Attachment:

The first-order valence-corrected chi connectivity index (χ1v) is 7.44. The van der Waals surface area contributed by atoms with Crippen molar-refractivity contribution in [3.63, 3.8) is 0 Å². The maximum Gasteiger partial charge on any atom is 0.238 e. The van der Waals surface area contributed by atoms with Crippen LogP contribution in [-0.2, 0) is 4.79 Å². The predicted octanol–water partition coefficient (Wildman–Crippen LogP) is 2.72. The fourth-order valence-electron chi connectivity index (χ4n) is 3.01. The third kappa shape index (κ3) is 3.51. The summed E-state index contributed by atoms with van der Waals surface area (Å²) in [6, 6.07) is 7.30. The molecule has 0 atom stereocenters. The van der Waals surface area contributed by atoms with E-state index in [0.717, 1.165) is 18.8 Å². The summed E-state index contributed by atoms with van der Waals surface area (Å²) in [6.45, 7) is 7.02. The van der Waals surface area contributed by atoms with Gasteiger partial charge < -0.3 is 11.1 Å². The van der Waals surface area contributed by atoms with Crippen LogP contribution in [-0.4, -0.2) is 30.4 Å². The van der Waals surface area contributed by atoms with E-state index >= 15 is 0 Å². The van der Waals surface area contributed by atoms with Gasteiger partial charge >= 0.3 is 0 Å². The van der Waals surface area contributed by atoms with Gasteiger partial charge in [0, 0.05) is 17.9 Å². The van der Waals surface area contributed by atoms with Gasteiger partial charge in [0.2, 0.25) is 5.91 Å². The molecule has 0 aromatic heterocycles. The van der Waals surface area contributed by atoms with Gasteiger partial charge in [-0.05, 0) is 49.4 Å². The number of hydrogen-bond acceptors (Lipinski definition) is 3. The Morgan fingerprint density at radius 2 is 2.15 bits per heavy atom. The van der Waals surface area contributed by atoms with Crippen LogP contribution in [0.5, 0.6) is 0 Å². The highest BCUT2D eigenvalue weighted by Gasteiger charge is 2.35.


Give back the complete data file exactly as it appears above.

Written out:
The first-order valence-corrected chi connectivity index (χ1v) is 7.44. The van der Waals surface area contributed by atoms with Crippen molar-refractivity contribution in [3.63, 3.8) is 0 Å². The maximum Gasteiger partial charge on any atom is 0.238 e. The van der Waals surface area contributed by atoms with Crippen LogP contribution in [-0.2, 0) is 4.79 Å². The predicted octanol–water partition coefficient (Wildman–Crippen LogP) is 2.72. The fourth-order valence-electron chi connectivity index (χ4n) is 3.01. The third kappa shape index (κ3) is 3.51. The summed E-state index contributed by atoms with van der Waals surface area (Å²) in [6, 6.07) is 7.30. The molecule has 0 atom stereocenters. The van der Waals surface area contributed by atoms with E-state index in [0.717, 1.165) is 18.8 Å². The summed E-state index contributed by atoms with van der Waals surface area (Å²) in [6.45, 7) is 7.02. The van der Waals surface area contributed by atoms with Gasteiger partial charge < -0.3 is 11.1 Å². The van der Waals surface area contributed by atoms with Crippen LogP contribution in [-0.4, -0.2) is 30.4 Å². The van der Waals surface area contributed by atoms with E-state index >= 15 is 0 Å². The van der Waals surface area contributed by atoms with Gasteiger partial charge >= 0.3 is 0 Å². The van der Waals surface area contributed by atoms with Gasteiger partial charge in [0, 0.05) is 17.9 Å². The van der Waals surface area contributed by atoms with Gasteiger partial charge in [0.2, 0.25) is 5.91 Å². The molecule has 0 aromatic heterocycles. The van der Waals surface area contributed by atoms with Gasteiger partial charge in [-0.05, 0) is 49.4 Å². The number of hydrogen-bond acceptors (Lipinski definition) is 3. The Morgan fingerprint density at radius 2 is 2.15 bits per heavy atom. The van der Waals surface area contributed by atoms with Crippen LogP contribution in [0.5, 0.6) is 0 Å². The highest BCUT2D eigenvalue weighted by Gasteiger charge is 2.35.